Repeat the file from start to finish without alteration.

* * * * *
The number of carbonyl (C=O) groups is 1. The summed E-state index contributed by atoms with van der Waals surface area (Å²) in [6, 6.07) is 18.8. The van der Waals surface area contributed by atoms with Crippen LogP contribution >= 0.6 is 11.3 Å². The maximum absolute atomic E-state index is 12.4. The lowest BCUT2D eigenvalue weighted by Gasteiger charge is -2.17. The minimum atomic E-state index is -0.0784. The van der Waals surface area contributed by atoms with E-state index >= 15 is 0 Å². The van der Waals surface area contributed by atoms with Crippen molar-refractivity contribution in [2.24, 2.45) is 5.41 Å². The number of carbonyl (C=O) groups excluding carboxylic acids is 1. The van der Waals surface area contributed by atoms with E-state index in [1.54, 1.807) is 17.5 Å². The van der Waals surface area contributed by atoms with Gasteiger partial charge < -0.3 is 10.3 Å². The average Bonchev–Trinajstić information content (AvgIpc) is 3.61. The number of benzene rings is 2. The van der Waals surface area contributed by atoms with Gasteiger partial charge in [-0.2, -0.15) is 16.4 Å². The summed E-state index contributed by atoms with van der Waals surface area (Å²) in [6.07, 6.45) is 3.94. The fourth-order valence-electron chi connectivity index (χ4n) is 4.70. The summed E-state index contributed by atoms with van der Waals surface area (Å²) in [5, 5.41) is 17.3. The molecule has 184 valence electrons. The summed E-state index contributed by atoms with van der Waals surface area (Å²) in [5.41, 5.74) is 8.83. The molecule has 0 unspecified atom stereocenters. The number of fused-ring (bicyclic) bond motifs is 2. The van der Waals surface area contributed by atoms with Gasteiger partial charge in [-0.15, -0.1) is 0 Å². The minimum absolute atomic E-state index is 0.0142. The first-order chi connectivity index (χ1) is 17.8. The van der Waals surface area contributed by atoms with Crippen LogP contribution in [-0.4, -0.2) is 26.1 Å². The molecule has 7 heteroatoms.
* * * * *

The number of carbonyl (C=O) groups is 1. The summed E-state index contributed by atoms with van der Waals surface area (Å²) in [6, 6.07) is 18.8. The van der Waals surface area contributed by atoms with Crippen LogP contribution >= 0.6 is 11.3 Å². The maximum absolute atomic E-state index is 12.4. The lowest BCUT2D eigenvalue weighted by Gasteiger charge is -2.17. The minimum atomic E-state index is -0.0784. The van der Waals surface area contributed by atoms with E-state index >= 15 is 0 Å². The van der Waals surface area contributed by atoms with Crippen molar-refractivity contribution in [2.24, 2.45) is 5.41 Å². The number of carbonyl (C=O) groups excluding carboxylic acids is 1. The van der Waals surface area contributed by atoms with E-state index in [1.54, 1.807) is 17.5 Å². The van der Waals surface area contributed by atoms with Gasteiger partial charge < -0.3 is 10.3 Å². The average Bonchev–Trinajstić information content (AvgIpc) is 3.61. The number of benzene rings is 2. The van der Waals surface area contributed by atoms with Gasteiger partial charge in [-0.2, -0.15) is 16.4 Å². The summed E-state index contributed by atoms with van der Waals surface area (Å²) in [6.07, 6.45) is 3.94. The fourth-order valence-electron chi connectivity index (χ4n) is 4.70. The summed E-state index contributed by atoms with van der Waals surface area (Å²) in [5, 5.41) is 17.3. The molecule has 184 valence electrons. The summed E-state index contributed by atoms with van der Waals surface area (Å²) in [5.41, 5.74) is 8.83. The molecule has 0 unspecified atom stereocenters. The number of fused-ring (bicyclic) bond motifs is 2. The van der Waals surface area contributed by atoms with Gasteiger partial charge in [-0.15, -0.1) is 0 Å². The minimum absolute atomic E-state index is 0.0142. The first-order chi connectivity index (χ1) is 17.8. The van der Waals surface area contributed by atoms with Crippen LogP contribution in [-0.4, -0.2) is 26.1 Å². The molecule has 7 heteroatoms.